Just like in lacrosse, the most important factor in strength training is execution. The world’s worst training program performed with great technique and great effort will provide superior results than the world’s best program performed with poor technique or poor effort. Learn the basics of how to perform the exercises from a qualified coach or personal trainer, then pick a tried-and-tested program and go to work. Believe in the process and don’t be impatient–like anything worth working for, strength takes time to develop.
- Embrace and enjoy the process. Be comfortable putting the work in early in the process to reap the rewards later.
- Make sure your training is appropriate for your sport and your level. A proper training program will address your personal needs and the demands of your sport to make you better at your sport and more durable with injury prevention.
- Sports training, whether on the field or in the weight-room, is all about mastery. Master the basics before moving on to more complex training methods.
- Young athletes can benefit greatly from strength training, including improved motor control, superior coordination, better movement mechanics, decrease of injury risk, and building habits of mental focus and physical discipline.
- Commonly cited problems with youth strength training usually result from poor instruction, coaching, or misuse of equipment rather than the actual training itself. There are many misconceptions surrounding youth training with regard to health and effectiveness.
- Focus on maximizing enjoyment and mastery of the basic common athletic patterns—squat, press, pull, hinge, and carry.
The 2017 version goes in depth a little more on the how’s and why’s behind strength training for lacrosse with program recommendations.
This is a general guide to what to do for a productive off-season. As our sport grows, it is no longer enough to ditch your stick or play once a week for 8 months of the year and expect to be competitive come February. We highly recommend playing another sport for at least one off-season season, but if you want to be a single-sport athlete, you’d better make time for dedicated lacrosse training in the off-season. I have laid this out so that you can customize to your schedule–if you’re working a job, doing a summer lacrosse program, or playing another sport, maybe you take the low side of the recommendations. Nothing to do all summer but train? I’d be lifting 3-4 times a week, doing agility or footwork every morning, getting an hour a day in with stickwork, and keeping up my conditioning with some running or biking.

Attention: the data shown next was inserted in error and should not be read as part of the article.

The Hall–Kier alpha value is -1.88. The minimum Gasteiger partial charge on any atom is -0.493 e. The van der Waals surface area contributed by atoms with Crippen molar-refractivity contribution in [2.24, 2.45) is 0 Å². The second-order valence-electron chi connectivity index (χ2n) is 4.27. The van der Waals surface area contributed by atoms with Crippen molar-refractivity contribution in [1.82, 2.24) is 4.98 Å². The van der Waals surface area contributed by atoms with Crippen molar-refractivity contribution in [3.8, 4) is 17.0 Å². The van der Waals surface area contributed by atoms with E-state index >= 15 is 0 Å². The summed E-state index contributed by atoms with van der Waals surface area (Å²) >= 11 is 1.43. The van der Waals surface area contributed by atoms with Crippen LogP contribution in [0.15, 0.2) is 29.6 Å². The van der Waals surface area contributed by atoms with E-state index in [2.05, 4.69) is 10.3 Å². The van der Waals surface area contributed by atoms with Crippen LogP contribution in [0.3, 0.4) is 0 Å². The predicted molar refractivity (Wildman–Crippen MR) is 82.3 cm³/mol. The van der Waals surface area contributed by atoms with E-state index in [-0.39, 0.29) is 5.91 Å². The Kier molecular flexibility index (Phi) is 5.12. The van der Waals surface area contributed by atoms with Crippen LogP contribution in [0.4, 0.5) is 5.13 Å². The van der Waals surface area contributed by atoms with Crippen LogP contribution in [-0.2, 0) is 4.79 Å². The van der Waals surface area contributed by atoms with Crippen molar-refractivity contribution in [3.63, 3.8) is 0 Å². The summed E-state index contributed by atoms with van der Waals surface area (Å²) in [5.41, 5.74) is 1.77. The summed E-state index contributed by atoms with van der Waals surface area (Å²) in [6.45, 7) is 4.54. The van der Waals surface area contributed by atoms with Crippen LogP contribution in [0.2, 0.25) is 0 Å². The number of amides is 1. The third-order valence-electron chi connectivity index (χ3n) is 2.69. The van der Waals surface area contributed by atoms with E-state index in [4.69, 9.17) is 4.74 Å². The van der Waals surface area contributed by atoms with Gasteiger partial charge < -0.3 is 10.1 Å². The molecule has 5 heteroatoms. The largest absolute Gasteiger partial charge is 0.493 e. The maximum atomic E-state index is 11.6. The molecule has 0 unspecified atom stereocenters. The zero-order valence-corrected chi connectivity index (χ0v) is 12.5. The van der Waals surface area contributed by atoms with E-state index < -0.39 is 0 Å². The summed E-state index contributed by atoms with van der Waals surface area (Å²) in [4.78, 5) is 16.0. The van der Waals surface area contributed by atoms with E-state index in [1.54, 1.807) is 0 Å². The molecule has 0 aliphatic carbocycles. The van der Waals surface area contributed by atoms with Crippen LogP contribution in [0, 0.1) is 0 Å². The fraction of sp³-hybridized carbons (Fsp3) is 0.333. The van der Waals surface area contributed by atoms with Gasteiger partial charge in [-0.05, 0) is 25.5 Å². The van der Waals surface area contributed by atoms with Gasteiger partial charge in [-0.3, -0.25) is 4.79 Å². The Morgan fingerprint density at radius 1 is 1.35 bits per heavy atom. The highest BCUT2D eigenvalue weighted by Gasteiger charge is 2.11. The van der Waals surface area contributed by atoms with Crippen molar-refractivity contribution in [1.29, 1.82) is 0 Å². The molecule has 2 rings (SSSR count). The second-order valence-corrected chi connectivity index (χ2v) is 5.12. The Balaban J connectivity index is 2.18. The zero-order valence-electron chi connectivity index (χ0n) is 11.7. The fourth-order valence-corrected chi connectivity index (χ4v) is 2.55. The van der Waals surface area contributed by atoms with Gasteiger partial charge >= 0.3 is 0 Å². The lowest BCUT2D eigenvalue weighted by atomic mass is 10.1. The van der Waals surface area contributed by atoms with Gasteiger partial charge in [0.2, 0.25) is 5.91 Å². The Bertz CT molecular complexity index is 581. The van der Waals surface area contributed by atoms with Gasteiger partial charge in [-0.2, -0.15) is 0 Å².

Every sport relies on a foundation of basic skills that must be mastered for continuing improvement. As the level of play improves from youth to JV to varsity to college to professional, individual ability becomes less about how strong your strengths are and more about how strong your weaknesses are. A player with one very strong strength may be able to rely on that at lower levels of the game, but will struggle to keep up with teammates and opponents if he does not also improve his weaknesses. Relying on one pet dodge, pet shot, or takeaway check will only be successful for so long. Players who want long-term success will dedicate themselves to improvement in the following six fundamental skills.
- The off-season is an important time to heal any injuries and restore bilateral symmetry from muscle imbalances caused by competitive sport.
- Having a structured off-season away from a primary sport helps maintain long-term enthusiasm in that sport.
- The off-season is a critical time to set yourself up for the next season by correcting bad habits, improving movement patterns, developing muscle size and strength as well as aerobic conditioning and speed in ways you cannot while competing in your primary sport.
Lifting weights is not as easy or simple as turning a group of athletes loose in the gym, or handing them a program and saying “go ahead.” If you’re a sport coach or an athlete, ask yourself: what would happen if we tried that system with sport practice? As a strength coach as well as a sport coach, I see a great disconnect between the two, almost as though many sport coaches believe that simply being around a weight-room will confer benefits of greater strength and power for their athletes. Here are my main reasons that athletes should work with strength coaches for at least part of the competitive year, if not year-round.
Activate your muscles, gain mobility in target areas, and enhance performance with this <5 minute lower body warm-up. This will work for any athletes as most people in our desk-bound society have tight hip flexors and groin muscles that need to be stretched and slack glutes that need to be activated. This warm-up also helps groove the squat and hip hinge movements used in almost all sports and lower body workouts.
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One of the best things lacrosse goalies can do to increase their save percentage is to get your body in shape by following a lacrosse goalie workout specifically designed to handle the demands of this unique position. The idea of just putting the fat kid in goal does not apply to lacrosse. All-American lacrosse goalies are the best athletes on the team.